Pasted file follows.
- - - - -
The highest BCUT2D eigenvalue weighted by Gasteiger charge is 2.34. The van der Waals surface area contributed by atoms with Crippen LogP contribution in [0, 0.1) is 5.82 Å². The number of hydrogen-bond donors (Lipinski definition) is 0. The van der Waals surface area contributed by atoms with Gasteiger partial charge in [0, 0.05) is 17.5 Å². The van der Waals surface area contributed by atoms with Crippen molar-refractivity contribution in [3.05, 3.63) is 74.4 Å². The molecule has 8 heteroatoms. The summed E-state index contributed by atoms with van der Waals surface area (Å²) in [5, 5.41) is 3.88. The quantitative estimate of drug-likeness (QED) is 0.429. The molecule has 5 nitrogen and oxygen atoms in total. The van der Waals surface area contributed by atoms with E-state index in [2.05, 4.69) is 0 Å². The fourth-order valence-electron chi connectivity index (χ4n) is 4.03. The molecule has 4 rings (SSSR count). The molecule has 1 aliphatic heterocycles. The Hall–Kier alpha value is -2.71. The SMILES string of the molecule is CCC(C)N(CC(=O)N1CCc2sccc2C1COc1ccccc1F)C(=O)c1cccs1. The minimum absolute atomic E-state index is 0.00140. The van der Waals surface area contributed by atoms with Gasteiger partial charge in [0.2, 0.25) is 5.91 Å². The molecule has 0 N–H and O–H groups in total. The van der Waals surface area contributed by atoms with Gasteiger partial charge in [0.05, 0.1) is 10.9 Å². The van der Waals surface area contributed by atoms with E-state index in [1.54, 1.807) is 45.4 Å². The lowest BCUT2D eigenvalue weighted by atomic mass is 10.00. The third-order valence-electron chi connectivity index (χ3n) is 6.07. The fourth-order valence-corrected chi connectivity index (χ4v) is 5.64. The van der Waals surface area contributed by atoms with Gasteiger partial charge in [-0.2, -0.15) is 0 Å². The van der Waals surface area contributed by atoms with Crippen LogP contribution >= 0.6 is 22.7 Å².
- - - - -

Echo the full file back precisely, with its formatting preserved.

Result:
The highest BCUT2D eigenvalue weighted by Gasteiger charge is 2.34. The van der Waals surface area contributed by atoms with Crippen LogP contribution in [0, 0.1) is 5.82 Å². The number of hydrogen-bond donors (Lipinski definition) is 0. The van der Waals surface area contributed by atoms with Gasteiger partial charge in [0, 0.05) is 17.5 Å². The van der Waals surface area contributed by atoms with Crippen molar-refractivity contribution in [3.05, 3.63) is 74.4 Å². The molecule has 8 heteroatoms. The summed E-state index contributed by atoms with van der Waals surface area (Å²) in [5, 5.41) is 3.88. The quantitative estimate of drug-likeness (QED) is 0.429. The molecule has 5 nitrogen and oxygen atoms in total. The van der Waals surface area contributed by atoms with E-state index in [2.05, 4.69) is 0 Å². The fourth-order valence-electron chi connectivity index (χ4n) is 4.03. The molecule has 4 rings (SSSR count). The molecule has 1 aliphatic heterocycles. The Hall–Kier alpha value is -2.71. The SMILES string of the molecule is CCC(C)N(CC(=O)N1CCc2sccc2C1COc1ccccc1F)C(=O)c1cccs1. The minimum absolute atomic E-state index is 0.00140. The van der Waals surface area contributed by atoms with Gasteiger partial charge in [0.2, 0.25) is 5.91 Å². The molecule has 0 N–H and O–H groups in total. The van der Waals surface area contributed by atoms with Gasteiger partial charge in [0.05, 0.1) is 10.9 Å². The van der Waals surface area contributed by atoms with E-state index in [1.54, 1.807) is 45.4 Å². The lowest BCUT2D eigenvalue weighted by atomic mass is 10.00. The third-order valence-electron chi connectivity index (χ3n) is 6.07. The fourth-order valence-corrected chi connectivity index (χ4v) is 5.64. The van der Waals surface area contributed by atoms with Gasteiger partial charge in [-0.2, -0.15) is 0 Å². The van der Waals surface area contributed by atoms with Crippen LogP contribution >= 0.6 is 22.7 Å².